Often, players will ask rules questions of me. Here’s a good one. This question was posed as a result of circumstances that sometimes occur in recreational play due to the friendliness of a game.
“Is there a rule, or is it just player courtesy for the server to wait for the receiving team to be ready before serving the ball?”
There’s are several rules that refer to this the IFP rulebook.
Section 4 – Service Rules.
- Rule 4.I. Readiness. Serves shall not be made until the receiver is ready and the score has been called. Serving before the score is called shall result in a fault, and loss of serve. The referee shall call the score when he or she determines that the players should be in position to resume play. (Revised March 1, 2015).
Further down the page…..
- Rule 4.I.1 Not ready signals. The receiver must use one of the following to signal that he or she is not ready to receive the serve: 1) raising the paddle above his or her head, 2) raising the non paddle hand above his or her head, or 3) completely turning his or her back to the server.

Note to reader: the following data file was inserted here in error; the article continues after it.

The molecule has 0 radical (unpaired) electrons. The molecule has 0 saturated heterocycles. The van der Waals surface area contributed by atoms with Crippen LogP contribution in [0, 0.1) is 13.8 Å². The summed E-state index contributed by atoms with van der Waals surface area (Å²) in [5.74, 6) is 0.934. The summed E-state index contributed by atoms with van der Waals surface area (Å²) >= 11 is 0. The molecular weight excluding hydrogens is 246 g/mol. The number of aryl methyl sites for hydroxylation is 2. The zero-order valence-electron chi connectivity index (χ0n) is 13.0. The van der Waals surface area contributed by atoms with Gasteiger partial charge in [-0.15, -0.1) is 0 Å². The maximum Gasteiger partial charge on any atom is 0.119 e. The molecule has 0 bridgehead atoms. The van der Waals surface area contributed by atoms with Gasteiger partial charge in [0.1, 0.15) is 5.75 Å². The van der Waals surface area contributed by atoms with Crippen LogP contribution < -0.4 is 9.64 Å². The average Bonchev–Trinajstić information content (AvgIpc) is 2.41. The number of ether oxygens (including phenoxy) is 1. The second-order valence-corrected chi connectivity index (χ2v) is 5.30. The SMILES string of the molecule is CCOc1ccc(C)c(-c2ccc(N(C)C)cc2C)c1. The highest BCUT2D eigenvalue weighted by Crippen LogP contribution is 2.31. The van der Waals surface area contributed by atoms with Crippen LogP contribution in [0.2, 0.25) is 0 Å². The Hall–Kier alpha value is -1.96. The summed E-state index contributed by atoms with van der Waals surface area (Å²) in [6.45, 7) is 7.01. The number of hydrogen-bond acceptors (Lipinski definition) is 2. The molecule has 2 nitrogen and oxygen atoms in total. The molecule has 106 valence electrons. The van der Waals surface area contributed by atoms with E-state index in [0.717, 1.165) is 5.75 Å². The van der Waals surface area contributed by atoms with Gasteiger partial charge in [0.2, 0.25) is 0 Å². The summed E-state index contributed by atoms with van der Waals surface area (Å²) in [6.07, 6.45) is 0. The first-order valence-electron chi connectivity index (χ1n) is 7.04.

However, be aware of this rule!
- Rule 4.I.2 When calling the score in doubles, the referee does not have to wait for the receiver’s partner or the server’s partner to be ready. It is the receiver’s responsibility to signal not ready for his or her partner.
These rules are written to be applicable to games with referees and without. In a game with a referee, he/she would only look to the serve receiver for readiness, and would then call the score. The server would then have 10 seconds to serve the ball.
The moral of the story is, if you are receiving the serve and your partner is not ready, indicate so by holding your paddle or hand up. If you are serving, be sure to look at the receiver to be sure they are ready before serving the ball!
In recreational play without a referee, it is important that the server always look to the receiver and then call the score. Calling the score in an indication of readiness. Often, I see players excited about winning the last rally call out the score as they are walking back to the service line. Then they serve before announcing the score again to indicate readiness.
If you teach beginners, make sure you stress how important it is to call the correct score and at the correct time!
The rules for this circumstance go on further, but I think that answers the question posed to me. If you are still in question or would like to read more, click on the rule book image and read for yourself.
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